We spent this lecture discussing network data, beginning with a history of graph theory dating back to Euler. An overly brief summary of our whirlwind tour through several centuries of related math and science goes like this.

People have studied *theoretical* problems on and properties of graphs for a long time, but only in the last few decades have we had access to *real network data*, such as online social networks or the topology of the Internet.
When these data became available, it quickly became clear that real networks looked quite different than well-studied theoretical models (e.g., Erdős–Rényi random graphs).
For example, many real networks have highly skewed degree distributions, reflecting the fact that most people in a social network have few friends while only a few people have many friends.
At the same time, social networks typically have short path lengths, in the sense that one needs only to traverse a handful of links to connect a randomly selected set of people in the network.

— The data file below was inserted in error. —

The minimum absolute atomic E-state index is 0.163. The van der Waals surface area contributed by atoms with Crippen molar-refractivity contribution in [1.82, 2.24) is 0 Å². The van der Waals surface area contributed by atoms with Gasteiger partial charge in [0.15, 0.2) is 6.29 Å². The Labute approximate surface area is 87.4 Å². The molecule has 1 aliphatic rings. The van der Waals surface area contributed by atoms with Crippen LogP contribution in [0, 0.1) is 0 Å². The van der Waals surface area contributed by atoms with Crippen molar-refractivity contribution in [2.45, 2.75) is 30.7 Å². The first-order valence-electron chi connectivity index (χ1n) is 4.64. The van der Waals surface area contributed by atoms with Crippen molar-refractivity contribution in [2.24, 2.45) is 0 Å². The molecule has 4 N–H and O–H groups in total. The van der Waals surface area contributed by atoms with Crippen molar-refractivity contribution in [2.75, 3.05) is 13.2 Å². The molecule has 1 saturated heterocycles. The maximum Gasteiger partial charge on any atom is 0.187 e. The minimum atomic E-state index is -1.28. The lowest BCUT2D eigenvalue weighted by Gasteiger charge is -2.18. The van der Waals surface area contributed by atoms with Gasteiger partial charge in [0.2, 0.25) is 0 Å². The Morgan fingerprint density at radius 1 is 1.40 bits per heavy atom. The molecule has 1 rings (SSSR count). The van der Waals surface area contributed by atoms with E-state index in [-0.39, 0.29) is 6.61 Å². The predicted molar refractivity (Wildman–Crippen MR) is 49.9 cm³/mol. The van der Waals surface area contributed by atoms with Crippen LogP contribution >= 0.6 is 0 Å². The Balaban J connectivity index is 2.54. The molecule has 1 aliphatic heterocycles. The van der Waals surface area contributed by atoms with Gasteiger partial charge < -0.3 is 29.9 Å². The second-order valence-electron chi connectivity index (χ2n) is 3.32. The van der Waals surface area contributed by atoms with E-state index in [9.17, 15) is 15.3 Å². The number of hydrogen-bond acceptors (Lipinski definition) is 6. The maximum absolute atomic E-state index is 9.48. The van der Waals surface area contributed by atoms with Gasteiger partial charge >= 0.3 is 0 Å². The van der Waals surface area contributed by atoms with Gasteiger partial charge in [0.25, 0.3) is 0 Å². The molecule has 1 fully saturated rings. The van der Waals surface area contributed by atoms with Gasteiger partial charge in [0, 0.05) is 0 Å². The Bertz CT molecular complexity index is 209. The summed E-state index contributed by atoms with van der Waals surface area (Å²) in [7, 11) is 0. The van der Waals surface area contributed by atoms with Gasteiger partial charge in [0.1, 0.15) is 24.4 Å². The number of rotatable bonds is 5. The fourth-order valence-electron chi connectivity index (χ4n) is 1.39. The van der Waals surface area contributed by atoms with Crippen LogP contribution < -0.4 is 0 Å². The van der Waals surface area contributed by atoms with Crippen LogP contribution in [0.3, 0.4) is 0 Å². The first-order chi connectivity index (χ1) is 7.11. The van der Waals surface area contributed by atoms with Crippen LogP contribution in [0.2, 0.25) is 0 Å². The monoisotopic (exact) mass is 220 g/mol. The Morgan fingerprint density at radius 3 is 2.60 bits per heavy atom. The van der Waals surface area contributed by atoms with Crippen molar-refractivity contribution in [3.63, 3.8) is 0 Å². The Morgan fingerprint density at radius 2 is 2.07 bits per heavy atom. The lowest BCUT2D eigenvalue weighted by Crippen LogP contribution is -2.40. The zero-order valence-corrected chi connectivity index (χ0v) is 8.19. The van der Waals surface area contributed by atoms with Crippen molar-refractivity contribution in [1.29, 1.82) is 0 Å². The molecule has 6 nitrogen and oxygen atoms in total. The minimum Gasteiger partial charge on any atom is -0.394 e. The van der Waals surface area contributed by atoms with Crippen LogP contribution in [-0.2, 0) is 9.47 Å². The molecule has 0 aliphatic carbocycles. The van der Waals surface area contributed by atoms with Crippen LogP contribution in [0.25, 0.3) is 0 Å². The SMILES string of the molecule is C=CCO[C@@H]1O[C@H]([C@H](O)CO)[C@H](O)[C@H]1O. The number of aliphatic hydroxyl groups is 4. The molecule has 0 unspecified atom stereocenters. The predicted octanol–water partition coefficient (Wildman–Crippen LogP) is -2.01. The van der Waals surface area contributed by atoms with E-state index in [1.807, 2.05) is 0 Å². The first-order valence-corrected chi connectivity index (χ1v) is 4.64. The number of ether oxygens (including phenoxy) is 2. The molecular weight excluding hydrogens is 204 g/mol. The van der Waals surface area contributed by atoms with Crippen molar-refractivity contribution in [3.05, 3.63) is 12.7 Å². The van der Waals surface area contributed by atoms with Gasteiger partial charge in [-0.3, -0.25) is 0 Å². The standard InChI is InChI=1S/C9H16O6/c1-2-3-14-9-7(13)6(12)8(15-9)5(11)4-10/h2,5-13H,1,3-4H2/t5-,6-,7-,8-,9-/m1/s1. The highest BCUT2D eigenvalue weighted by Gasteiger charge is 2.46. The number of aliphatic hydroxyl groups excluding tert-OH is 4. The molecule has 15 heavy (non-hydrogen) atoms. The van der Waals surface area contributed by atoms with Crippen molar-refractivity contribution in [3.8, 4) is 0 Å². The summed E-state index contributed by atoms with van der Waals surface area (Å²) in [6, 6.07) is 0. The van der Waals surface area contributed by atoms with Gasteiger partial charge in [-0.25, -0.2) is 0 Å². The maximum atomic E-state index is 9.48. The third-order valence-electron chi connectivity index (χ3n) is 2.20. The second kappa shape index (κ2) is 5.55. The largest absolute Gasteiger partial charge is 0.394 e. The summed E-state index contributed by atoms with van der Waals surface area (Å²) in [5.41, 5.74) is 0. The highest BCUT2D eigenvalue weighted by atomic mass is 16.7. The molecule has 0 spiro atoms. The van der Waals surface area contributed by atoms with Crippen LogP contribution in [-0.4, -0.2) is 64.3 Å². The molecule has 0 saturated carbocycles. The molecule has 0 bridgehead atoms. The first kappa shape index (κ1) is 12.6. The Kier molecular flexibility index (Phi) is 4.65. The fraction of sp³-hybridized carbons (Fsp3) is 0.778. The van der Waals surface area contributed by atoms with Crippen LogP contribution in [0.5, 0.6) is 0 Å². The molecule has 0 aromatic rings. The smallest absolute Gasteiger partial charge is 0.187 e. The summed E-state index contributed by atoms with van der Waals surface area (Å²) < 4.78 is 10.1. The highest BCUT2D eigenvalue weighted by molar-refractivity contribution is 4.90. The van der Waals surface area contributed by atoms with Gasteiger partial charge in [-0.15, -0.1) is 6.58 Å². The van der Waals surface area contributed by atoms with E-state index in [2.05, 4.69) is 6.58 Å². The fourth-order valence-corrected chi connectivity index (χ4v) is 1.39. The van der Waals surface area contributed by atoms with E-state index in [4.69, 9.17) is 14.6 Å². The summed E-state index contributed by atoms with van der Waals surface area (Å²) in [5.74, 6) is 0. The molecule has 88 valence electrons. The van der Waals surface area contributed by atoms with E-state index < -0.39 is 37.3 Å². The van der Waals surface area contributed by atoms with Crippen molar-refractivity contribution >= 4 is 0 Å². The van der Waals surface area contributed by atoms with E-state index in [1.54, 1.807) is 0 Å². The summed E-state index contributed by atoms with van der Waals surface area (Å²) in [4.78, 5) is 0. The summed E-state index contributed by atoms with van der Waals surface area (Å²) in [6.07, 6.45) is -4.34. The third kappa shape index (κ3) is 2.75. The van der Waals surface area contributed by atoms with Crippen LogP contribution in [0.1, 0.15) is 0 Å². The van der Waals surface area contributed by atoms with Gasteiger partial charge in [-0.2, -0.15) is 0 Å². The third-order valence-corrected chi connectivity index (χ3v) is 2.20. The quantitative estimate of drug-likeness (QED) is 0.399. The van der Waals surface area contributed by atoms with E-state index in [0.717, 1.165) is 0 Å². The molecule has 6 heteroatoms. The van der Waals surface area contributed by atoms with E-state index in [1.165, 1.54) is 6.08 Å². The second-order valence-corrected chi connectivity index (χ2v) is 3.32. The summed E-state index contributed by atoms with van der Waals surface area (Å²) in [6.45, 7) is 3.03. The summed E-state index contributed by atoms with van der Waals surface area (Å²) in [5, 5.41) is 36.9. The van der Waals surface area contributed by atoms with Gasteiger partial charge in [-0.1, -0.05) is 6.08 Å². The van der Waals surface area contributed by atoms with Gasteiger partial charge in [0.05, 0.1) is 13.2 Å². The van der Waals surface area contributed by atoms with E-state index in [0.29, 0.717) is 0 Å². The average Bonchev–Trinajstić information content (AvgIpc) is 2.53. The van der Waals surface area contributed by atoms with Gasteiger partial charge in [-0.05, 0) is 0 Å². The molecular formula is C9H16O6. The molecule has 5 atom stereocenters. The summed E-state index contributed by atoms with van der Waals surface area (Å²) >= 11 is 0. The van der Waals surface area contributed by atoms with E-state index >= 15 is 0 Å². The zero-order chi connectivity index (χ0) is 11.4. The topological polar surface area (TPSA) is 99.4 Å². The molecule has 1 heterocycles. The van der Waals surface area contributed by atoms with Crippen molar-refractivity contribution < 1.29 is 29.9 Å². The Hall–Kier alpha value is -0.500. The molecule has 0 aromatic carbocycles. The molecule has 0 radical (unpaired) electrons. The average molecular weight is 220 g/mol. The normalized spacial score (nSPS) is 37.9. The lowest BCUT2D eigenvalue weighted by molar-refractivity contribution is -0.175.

To better understand properties of networks and how to compute them, we looked at a few example networks in R using the `igraph`

package.
See this Rmarkdown notebook for different representations of networks and details for computing degree distributions and path length distributions.
Additional details and references are in the outline and code on the GitHub page.
See also Easley and Kleinberg’s freely available Networks, Crowds, and Markets book, specifically chapters 2, 18, and 20.

We finished up this class by looking at APIs, for accessing data from web services. Specifically, we used the New York Times Developer API to search and download published articles. Their API console is a particularly friendly way to discover its capabilities without needed to immediately write code. We also briefly looked at YQL, Yahoo’s language for interacting with a large number of APIs in a standardized, SQL-like format. See Zapier’s short course for more details about APIs.